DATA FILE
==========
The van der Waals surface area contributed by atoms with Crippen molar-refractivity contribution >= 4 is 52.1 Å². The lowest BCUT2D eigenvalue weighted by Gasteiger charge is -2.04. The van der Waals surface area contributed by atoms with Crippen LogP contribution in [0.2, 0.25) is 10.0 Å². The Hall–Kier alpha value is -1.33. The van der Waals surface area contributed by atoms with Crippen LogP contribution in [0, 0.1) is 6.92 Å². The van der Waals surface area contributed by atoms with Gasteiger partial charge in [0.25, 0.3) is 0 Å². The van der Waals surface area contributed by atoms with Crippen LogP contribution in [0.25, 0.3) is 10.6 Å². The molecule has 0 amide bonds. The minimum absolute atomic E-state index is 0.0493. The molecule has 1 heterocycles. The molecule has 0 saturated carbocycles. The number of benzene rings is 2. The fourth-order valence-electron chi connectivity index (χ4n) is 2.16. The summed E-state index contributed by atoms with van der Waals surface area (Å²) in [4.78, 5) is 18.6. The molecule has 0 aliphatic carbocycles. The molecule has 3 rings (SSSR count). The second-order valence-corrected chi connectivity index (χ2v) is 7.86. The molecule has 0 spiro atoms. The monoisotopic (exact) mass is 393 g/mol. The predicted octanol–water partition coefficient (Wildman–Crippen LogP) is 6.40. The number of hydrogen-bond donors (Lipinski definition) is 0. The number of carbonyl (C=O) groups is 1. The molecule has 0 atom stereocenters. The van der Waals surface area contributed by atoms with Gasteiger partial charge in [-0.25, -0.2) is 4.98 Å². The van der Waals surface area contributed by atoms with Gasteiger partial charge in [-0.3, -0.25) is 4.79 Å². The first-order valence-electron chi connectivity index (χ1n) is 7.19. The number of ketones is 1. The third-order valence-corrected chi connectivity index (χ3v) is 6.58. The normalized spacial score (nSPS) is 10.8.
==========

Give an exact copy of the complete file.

The van der Waals surface area contributed by atoms with Crippen molar-refractivity contribution >= 4 is 52.1 Å². The lowest BCUT2D eigenvalue weighted by Gasteiger charge is -2.04. The van der Waals surface area contributed by atoms with Crippen LogP contribution in [0.2, 0.25) is 10.0 Å². The Hall–Kier alpha value is -1.33. The van der Waals surface area contributed by atoms with Crippen LogP contribution in [0, 0.1) is 6.92 Å². The van der Waals surface area contributed by atoms with Gasteiger partial charge in [0.25, 0.3) is 0 Å². The van der Waals surface area contributed by atoms with Crippen LogP contribution in [0.25, 0.3) is 10.6 Å². The molecule has 0 amide bonds. The minimum absolute atomic E-state index is 0.0493. The molecule has 1 heterocycles. The molecule has 0 saturated carbocycles. The number of benzene rings is 2. The fourth-order valence-electron chi connectivity index (χ4n) is 2.16. The summed E-state index contributed by atoms with van der Waals surface area (Å²) in [4.78, 5) is 18.6. The molecule has 0 aliphatic carbocycles. The molecule has 3 rings (SSSR count). The second-order valence-corrected chi connectivity index (χ2v) is 7.86. The molecule has 0 spiro atoms. The monoisotopic (exact) mass is 393 g/mol. The predicted octanol–water partition coefficient (Wildman–Crippen LogP) is 6.40. The number of hydrogen-bond donors (Lipinski definition) is 0. The number of carbonyl (C=O) groups is 1. The molecule has 0 atom stereocenters. The van der Waals surface area contributed by atoms with Gasteiger partial charge in [-0.25, -0.2) is 4.98 Å². The van der Waals surface area contributed by atoms with Gasteiger partial charge in [-0.3, -0.25) is 4.79 Å². The first-order valence-electron chi connectivity index (χ1n) is 7.19. The number of ketones is 1. The third-order valence-corrected chi connectivity index (χ3v) is 6.58. The normalized spacial score (nSPS) is 10.8.